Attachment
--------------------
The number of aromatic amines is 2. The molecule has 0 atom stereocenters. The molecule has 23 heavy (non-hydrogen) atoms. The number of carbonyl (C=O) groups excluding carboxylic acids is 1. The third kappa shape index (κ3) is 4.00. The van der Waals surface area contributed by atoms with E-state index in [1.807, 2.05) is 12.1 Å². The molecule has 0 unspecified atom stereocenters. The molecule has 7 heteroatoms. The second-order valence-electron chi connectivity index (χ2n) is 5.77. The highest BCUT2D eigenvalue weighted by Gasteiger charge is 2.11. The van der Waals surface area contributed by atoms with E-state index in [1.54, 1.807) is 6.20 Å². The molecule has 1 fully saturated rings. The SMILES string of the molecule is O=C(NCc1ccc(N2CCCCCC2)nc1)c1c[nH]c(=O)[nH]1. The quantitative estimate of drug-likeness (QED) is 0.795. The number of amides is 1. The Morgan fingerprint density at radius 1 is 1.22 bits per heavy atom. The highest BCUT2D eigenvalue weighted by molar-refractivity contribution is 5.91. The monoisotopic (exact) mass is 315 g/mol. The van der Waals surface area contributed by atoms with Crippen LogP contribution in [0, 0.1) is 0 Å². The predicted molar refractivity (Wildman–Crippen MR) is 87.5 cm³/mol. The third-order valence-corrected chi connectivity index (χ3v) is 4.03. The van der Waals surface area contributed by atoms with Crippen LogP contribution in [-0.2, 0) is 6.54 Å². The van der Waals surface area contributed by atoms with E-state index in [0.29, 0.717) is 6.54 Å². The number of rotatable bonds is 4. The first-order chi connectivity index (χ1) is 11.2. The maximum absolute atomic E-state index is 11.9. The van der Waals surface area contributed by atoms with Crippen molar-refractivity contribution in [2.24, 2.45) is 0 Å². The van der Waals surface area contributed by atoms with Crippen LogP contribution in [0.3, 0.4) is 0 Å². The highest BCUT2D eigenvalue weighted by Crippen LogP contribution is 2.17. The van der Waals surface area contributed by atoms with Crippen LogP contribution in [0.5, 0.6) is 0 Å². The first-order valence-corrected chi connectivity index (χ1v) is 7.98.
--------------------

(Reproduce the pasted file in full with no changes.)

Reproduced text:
The number of aromatic amines is 2. The molecule has 0 atom stereocenters. The molecule has 23 heavy (non-hydrogen) atoms. The number of carbonyl (C=O) groups excluding carboxylic acids is 1. The third kappa shape index (κ3) is 4.00. The van der Waals surface area contributed by atoms with E-state index in [1.807, 2.05) is 12.1 Å². The molecule has 0 unspecified atom stereocenters. The molecule has 7 heteroatoms. The second-order valence-electron chi connectivity index (χ2n) is 5.77. The highest BCUT2D eigenvalue weighted by Gasteiger charge is 2.11. The van der Waals surface area contributed by atoms with E-state index in [1.54, 1.807) is 6.20 Å². The molecule has 1 fully saturated rings. The SMILES string of the molecule is O=C(NCc1ccc(N2CCCCCC2)nc1)c1c[nH]c(=O)[nH]1. The quantitative estimate of drug-likeness (QED) is 0.795. The number of amides is 1. The Morgan fingerprint density at radius 1 is 1.22 bits per heavy atom. The highest BCUT2D eigenvalue weighted by molar-refractivity contribution is 5.91. The monoisotopic (exact) mass is 315 g/mol. The van der Waals surface area contributed by atoms with Crippen LogP contribution in [0, 0.1) is 0 Å². The predicted molar refractivity (Wildman–Crippen MR) is 87.5 cm³/mol. The third-order valence-corrected chi connectivity index (χ3v) is 4.03. The van der Waals surface area contributed by atoms with Crippen LogP contribution in [-0.2, 0) is 6.54 Å². The van der Waals surface area contributed by atoms with E-state index in [0.29, 0.717) is 6.54 Å². The number of rotatable bonds is 4. The first-order chi connectivity index (χ1) is 11.2. The maximum absolute atomic E-state index is 11.9. The van der Waals surface area contributed by atoms with Crippen molar-refractivity contribution in [2.24, 2.45) is 0 Å². The van der Waals surface area contributed by atoms with Crippen LogP contribution in [0.3, 0.4) is 0 Å². The highest BCUT2D eigenvalue weighted by Crippen LogP contribution is 2.17. The van der Waals surface area contributed by atoms with Crippen LogP contribution in [0.5, 0.6) is 0 Å². The first-order valence-corrected chi connectivity index (χ1v) is 7.98.